While many have joked that the COVID-19 crisis would generate a baby boom, it’s much more likely that it will be a bust, with as many as 50,000 fewer babies born in Canada in 2020 than a usual year.
Regardless, a new baby in anyone’s life is a big deal, and it’s becoming common for couples to hold gender reveal parties with ever more elaborate stunts to release some kind of pink or blue marker to gathered families and friends, delivering a complete surprise.
Imagine, if you will, that you own a party supplies business, and that your company has been given the job of building and delivering a gender-reveal glitter bomb to the parents at the time of the big party.
To hide the colour of the glitter, you build a casing with solid materials. You seal it tight and do a shake test to make sure that no glitter leaks from it. If any of the invited guests were to find out the colour of the glitter inside the bomb, then the surprise would be ruined. The parents are counting on you to protect the glitter bomb so that they can reveal the gender when they want and in a way they want.
In our pretend scenario, the colour of that glitter could be considered “data” — information that its owners want to protect. To secure the “data,” your first duty is to secure that glitter bomb, because it’s the means by which you are keeping the data secret.
What is data security?
Data security refers to the extent to which data is protected from unauthorized access, use, distribution, sale, alteration, and deletion. To illustrate, data (the glitter in our metaphor) that’s encrypted and stored in multifactor authentication-protected accounts (the glitter bomb casing) is much more secure than data that’s unencrypted and stored in accounts that only require passwords to access. In other words, if you want the gender reveal to be a big surprise, it’s better to build your glitter bomb with a steel sphere than a wiffle ball!
What is data privacy?
Data privacy, on the other hand, points to the expectation that personally identifiable data will only be used in the agreed-upon manner. This is rooted in the principle that individuals have the right to choose what information they want to disclose and to whom.
When the parents asked you to make their glitter bomb, they trusted you with information that they would not want shared in any other context beside their grand event. A bond of trust is formed between you and the parents, and they’re trusting you not only with the data (the colour-coded glitter), but all the details related to that gender reveal party.
What happens if you took all that information and sold it to the baby store down the street? They might want to make a return on their investment by calling your clients to pitch baby clothes and nursery decor that are designed for a particular gender. If that happens, that will cause consternation for the celebrants: How did they know about the event? How did they know the gender? Have they started talking to our neighbors, too?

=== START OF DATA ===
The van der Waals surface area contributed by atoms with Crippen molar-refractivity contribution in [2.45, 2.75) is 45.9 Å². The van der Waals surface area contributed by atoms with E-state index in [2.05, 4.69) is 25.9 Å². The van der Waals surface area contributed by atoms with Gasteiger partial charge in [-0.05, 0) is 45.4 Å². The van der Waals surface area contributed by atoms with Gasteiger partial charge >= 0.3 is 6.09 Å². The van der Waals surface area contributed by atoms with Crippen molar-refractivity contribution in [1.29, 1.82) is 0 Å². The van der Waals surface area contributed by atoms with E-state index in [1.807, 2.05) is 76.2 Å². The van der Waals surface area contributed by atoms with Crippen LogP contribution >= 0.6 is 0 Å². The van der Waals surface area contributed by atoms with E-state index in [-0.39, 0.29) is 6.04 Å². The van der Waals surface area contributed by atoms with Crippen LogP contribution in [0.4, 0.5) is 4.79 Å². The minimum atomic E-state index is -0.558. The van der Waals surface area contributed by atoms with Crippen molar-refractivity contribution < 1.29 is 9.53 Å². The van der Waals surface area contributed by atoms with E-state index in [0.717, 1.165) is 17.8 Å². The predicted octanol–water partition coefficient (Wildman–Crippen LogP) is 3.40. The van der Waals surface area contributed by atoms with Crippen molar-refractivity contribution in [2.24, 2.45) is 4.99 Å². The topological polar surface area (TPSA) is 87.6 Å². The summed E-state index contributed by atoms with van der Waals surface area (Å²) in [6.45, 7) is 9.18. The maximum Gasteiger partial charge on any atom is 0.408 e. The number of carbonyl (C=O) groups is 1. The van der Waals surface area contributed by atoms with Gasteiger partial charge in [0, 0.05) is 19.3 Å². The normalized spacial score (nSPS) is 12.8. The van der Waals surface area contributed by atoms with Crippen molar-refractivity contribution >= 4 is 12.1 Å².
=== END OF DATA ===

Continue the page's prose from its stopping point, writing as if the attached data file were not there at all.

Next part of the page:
When trust is betrayed like this, the parents will be less likely to share any information with you in the future — and you won’t be invited to their next gender reveal party! In fact, no parent may ever trust you to keep their gender “data” secrets again! And if that happens, what do you think would happen to your party supplies business? It will blow up as badly as that glitter bomb! (To some very unintended outcomes…)
Similarly, any industry, be it retail or health care, can be impacted severely by privacy breaches of personal data. In fact, data privacy is so important that it is protected by at least one of three sets of rules or norms, namely:
- Industry standards – To protect all participants of a particular industry, that industry imposes regulations upon itself. A prime example of self-regulation is the Payment Card Industry Data Security Standard (PCI DSS) by the Payment Card Industry Security Standards Council.
- Government regulations – In the interest of protecting their constituents, more and more governments are executing their own data privacy regulations. Canada has its very own policy: the Personal Information Protection and Electronic Documents Act (PIPEDA) (Currently proposed to be replaced by the Consumer Privacy Protection Act (CPPA))
- Societal norms – In the age of mass communications and social media, large numbers of customers may reject an organization that violates societal privacy norms. Two of the most effective tools for enforcing such norms are the boycott and the public forum.
So, I have to protect the glitter and not reveal the party details?
Exactly! Implementing data security does not automatically mean that data privacy is being protected. That is, an organization may be keeping data safe from misuse by cybercriminals and disgruntled employees, but they may also be violating the privacy rights of their clients.
If you’re going to protect the Mom- and Dad-to-be’s big surprise, you’re going to have to ensure that no invited guest knows the colour of that glitter in advance, and you’re going to have to be sure that glitter bomb is delivered only to the expecting couple, shows up on the day of the reveal, pops open at the agreed-upon time, and only invited guests know about it.
In short, while data security is about preventing the unauthorized use of data, data privacy is about ensuring that data held in trust is not misused by any party, including those who are authorized to use it.
If you can do that with your customers’ data, you won’t be feeling blue, and they’ll be tickled pink!
Implementing policies and protocols for keeping both data security and data privacy is important in maintaining the trust of your customers. It’s just good business. To help you achieve this, turn to XBASE’s Exponentially Better™ professional services. Drop us a line to learn more.
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